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Bare-bottom All-in-one concept


supersecretshinto

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supersecretshinto

I am planning to construct my first DIY allinone plexiglass setup. Total dimension will be 20"x20"x20". Display will be 18gal and sump/fuge will be roughly 10. I was thinking of going barebottom in the display and putting the substrate in the fuge. The slanted bottom in the display (I believe) will make for easy rock stacking all the way to the top and maximize viewability of all rocks placed in the display. Besides being a royal pain to build (I'm not afraid of that) are there any pitfalls I am overlooking?

 

I plan on using standard mech/chem filtration in chamber 1, skimming in 2, and fuge in 3, return pump in 4. I also would like to employ the use of a flow alternator of some sort that I could place below rather than the display and route the water to display nozzles (not shown) via plastic tubing. The back panel will only be connected up to the point where the slanted bottom ends and the remaining segment of the back panel will remain removable for maintainance.

 

Will post drawings of the bottom area as they are created. CAD would be nice, but XP paint is all I got right now. What's your initial impression?

post-19772-1147403695_thumb.jpg

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brent-konieczny

You should plan on having something come up over the bottom on the front of the tank (a trim base). Otherwise it would look sloppy with lr leaning against the glass in front. Also, all the weight from that rock would push on the front bottom of the tank quite a bit. You might want to consider that for your scaping issues.

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how are you going to get the rock to stuck to that slanted base? epoxy?

i'd make that base flat. that is the only thing i would change though.

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supersecretshinto
You should plan on having something come up over the bottom on the front of the tank (a trim base). Otherwise it would look sloppy with lr leaning against the glass in front. Also, all the weight from that rock would push on the front bottom of the tank quite a bit. You might want to consider that for your scaping issues.

A base trim matching the hood thickness was what I was going to do to cover that up with maybe a little substrate in the front to sort of "level things out" there. I was planning to use a thicker plexi to withstand the pushing if the rocks. Think .5" will work....

 

how are you going to get the rock to stuck to that slanted base? epoxy?

i'd make that base flat. that is the only thing i would change though.

I really wasn't planning to stick them down. I was just going to rely on gravity and the rocks below each rock to prevent sliding. Don't think that will work, huh?

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I really wasn't planning to stick them down. I was just going to rely on gravity and the rocks below each rock to prevent sliding. Don't think that will work, huh?

it might, but it will be prone to rockslides, especially with water flowing in around there. plus, you'll have a really hard time cleaning the glass down by the bottom corner since the rock will be hard up on the glass.

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supersecretshinto
i think the slanted base cuts out on a lot of room and water volume

True. However the space I have taken away is space I can't see in my square tank anyway. I thought as long as I utilized the lost space somehow it wouldn't make much difference. It has always been hard for me to decide which rocks to put on the bottom to build up the reef. I was kinda trying to avoid having to make that choice and spend alot of time trying to get the rocks to stack well.

 

it might, but it will be prone to rockslides, especially with water flowing in around there. plus, you'll have a really hard time cleaning the glass down by the bottom corner since the rock will be hard up on the glass.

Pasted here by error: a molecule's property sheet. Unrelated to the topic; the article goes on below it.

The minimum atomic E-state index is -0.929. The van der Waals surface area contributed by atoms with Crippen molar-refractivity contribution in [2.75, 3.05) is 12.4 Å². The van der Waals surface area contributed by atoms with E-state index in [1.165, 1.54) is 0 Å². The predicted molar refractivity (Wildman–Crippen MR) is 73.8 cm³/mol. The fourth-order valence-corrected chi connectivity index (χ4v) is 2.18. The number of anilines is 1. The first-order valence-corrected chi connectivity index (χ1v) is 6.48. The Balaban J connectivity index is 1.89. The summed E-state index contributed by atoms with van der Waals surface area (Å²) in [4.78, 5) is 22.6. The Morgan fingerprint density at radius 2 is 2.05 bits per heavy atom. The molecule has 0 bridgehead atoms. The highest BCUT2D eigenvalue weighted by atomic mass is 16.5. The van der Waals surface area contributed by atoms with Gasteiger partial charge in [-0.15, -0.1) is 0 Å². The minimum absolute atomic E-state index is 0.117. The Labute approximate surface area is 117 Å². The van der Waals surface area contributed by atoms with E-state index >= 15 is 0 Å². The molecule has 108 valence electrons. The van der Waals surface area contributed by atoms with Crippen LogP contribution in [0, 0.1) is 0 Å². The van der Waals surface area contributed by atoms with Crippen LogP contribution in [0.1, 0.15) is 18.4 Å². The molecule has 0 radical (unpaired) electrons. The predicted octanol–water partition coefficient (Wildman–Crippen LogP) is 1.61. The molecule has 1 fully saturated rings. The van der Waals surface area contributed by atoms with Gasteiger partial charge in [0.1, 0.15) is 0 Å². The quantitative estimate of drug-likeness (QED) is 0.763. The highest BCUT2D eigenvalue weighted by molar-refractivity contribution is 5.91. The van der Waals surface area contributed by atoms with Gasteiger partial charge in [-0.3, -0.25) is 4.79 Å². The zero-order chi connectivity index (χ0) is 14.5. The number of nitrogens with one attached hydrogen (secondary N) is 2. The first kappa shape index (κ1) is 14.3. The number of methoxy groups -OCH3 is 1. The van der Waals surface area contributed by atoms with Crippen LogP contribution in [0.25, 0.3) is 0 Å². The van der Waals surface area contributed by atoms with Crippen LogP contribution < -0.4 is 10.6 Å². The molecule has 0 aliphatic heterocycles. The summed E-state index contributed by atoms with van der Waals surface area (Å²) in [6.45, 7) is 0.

I am glad you brought up water flow as it was a secondary design consideration for the slanted base. If my water is coming in near the surface in the back and being forced down by the front glass, I thought that the speed of the current could be maintained if the tank shallowed on it's way to the drain. do you think that will be the case?

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supersecretshinto
where were you thinking about putting the returns at?

I haven't decided yet, but I suppose they will have to be close to the top in the back to avoid too much backsiphon into the bottom if the pump is turned off.

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supersecretshinto

There, gave it some bottom trim. Look better?

 

And yeah, I may have to end up epoxying some of the lower rocks down for this to work if they aren't flat or heavy enough. I will probably build it despite what I've heard so far. At least vote "go" or "no go" if you read this thread. I am sure many of you see enough wrong with this idea that you don't know where to begin, but a simple go/nogo vote will suffice. Right now I got the feeling no one's diggin' it.......am I right about that at least?

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brent-konieczny

Go ahead at your own DIY exploring risk. You won't know how good it is until you actually do it.

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I would like to see it come to life ....new idea to inspire all the rest of us.

 

I wouldglue down a few small rock .5 inchs about an inch away from the front of the tank to keep the lr off of the glass.

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Holy moly how in the world are you going to access anything?

Is there some sort of secret behind the scenes diagram?

 

You don't need to reinvent the wheel ifit compromises the feasability of a design. Fans always have worked fine for everybody else.

 

The pressure on the bottom seam of the display area might cause some issues with leaking/cracking/etc.

 

How are you going to make nice angle cuts?

 

NO GO for me. It doesn't look thought out.

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supersecretshinto
I would like to see it come to life ....new idea to inspire all the rest of us.

 

I wouldglue down a few small rock .5 inchs about an inch away from the front of the tank to keep the lr off of the glass.

Thank you very much my friend! It seems that unconventional ideas are not readily accepted by many in this hobby and I am glad to see that there is at least one person who would like to see one of these built.

 

 

 

Go ahead at your own DIY exploring risk. You won't know how good it is until you actually do it.

More truthful words were never spoken.

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supersecretshinto